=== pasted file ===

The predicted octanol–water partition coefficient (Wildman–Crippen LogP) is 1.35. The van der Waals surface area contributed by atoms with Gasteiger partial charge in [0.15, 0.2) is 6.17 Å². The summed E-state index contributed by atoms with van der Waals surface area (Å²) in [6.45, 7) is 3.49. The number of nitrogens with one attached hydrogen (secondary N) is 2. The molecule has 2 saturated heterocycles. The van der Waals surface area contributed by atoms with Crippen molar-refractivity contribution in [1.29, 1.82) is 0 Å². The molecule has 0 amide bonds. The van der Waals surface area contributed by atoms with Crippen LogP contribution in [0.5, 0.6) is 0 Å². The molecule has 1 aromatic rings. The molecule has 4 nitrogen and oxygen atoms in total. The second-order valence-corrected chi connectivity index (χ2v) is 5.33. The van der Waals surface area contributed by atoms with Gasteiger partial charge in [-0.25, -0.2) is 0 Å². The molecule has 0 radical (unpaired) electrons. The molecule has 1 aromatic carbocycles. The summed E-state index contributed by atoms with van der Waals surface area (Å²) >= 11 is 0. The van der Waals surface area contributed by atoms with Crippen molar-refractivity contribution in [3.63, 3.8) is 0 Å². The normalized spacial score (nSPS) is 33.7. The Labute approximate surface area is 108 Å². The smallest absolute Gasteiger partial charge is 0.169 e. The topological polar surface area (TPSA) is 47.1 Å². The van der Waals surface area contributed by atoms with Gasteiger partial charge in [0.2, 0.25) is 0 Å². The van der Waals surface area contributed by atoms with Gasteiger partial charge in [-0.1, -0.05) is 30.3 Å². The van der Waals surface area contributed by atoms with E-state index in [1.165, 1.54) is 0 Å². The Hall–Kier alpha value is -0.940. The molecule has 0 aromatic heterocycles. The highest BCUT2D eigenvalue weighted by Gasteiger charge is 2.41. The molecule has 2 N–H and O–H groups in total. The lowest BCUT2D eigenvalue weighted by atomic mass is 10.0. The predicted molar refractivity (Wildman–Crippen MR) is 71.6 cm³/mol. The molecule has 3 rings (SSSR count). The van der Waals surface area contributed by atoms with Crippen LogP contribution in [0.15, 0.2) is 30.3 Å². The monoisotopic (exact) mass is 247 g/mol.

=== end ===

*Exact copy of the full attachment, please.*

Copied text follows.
The predicted octanol–water partition coefficient (Wildman–Crippen LogP) is 1.35. The van der Waals surface area contributed by atoms with Gasteiger partial charge in [0.15, 0.2) is 6.17 Å². The summed E-state index contributed by atoms with van der Waals surface area (Å²) in [6.45, 7) is 3.49. The number of nitrogens with one attached hydrogen (secondary N) is 2. The molecule has 2 saturated heterocycles. The van der Waals surface area contributed by atoms with Crippen molar-refractivity contribution in [1.29, 1.82) is 0 Å². The molecule has 0 amide bonds. The van der Waals surface area contributed by atoms with Crippen LogP contribution in [0.5, 0.6) is 0 Å². The molecule has 1 aromatic rings. The molecule has 4 nitrogen and oxygen atoms in total. The second-order valence-corrected chi connectivity index (χ2v) is 5.33. The van der Waals surface area contributed by atoms with Gasteiger partial charge in [-0.25, -0.2) is 0 Å². The molecule has 0 radical (unpaired) electrons. The molecule has 1 aromatic carbocycles. The summed E-state index contributed by atoms with van der Waals surface area (Å²) >= 11 is 0. The van der Waals surface area contributed by atoms with Crippen molar-refractivity contribution in [3.63, 3.8) is 0 Å². The normalized spacial score (nSPS) is 33.7. The Labute approximate surface area is 108 Å². The smallest absolute Gasteiger partial charge is 0.169 e. The topological polar surface area (TPSA) is 47.1 Å². The van der Waals surface area contributed by atoms with Gasteiger partial charge in [0.2, 0.25) is 0 Å². The van der Waals surface area contributed by atoms with Gasteiger partial charge in [-0.1, -0.05) is 30.3 Å². The van der Waals surface area contributed by atoms with E-state index in [1.165, 1.54) is 0 Å². The Hall–Kier alpha value is -0.940. The molecule has 0 aromatic heterocycles. The highest BCUT2D eigenvalue weighted by Gasteiger charge is 2.41. The molecule has 2 N–H and O–H groups in total. The lowest BCUT2D eigenvalue weighted by atomic mass is 10.0. The predicted molar refractivity (Wildman–Crippen MR) is 71.6 cm³/mol. The molecule has 3 rings (SSSR count). The van der Waals surface area contributed by atoms with Crippen LogP contribution in [0.15, 0.2) is 30.3 Å². The monoisotopic (exact) mass is 247 g/mol.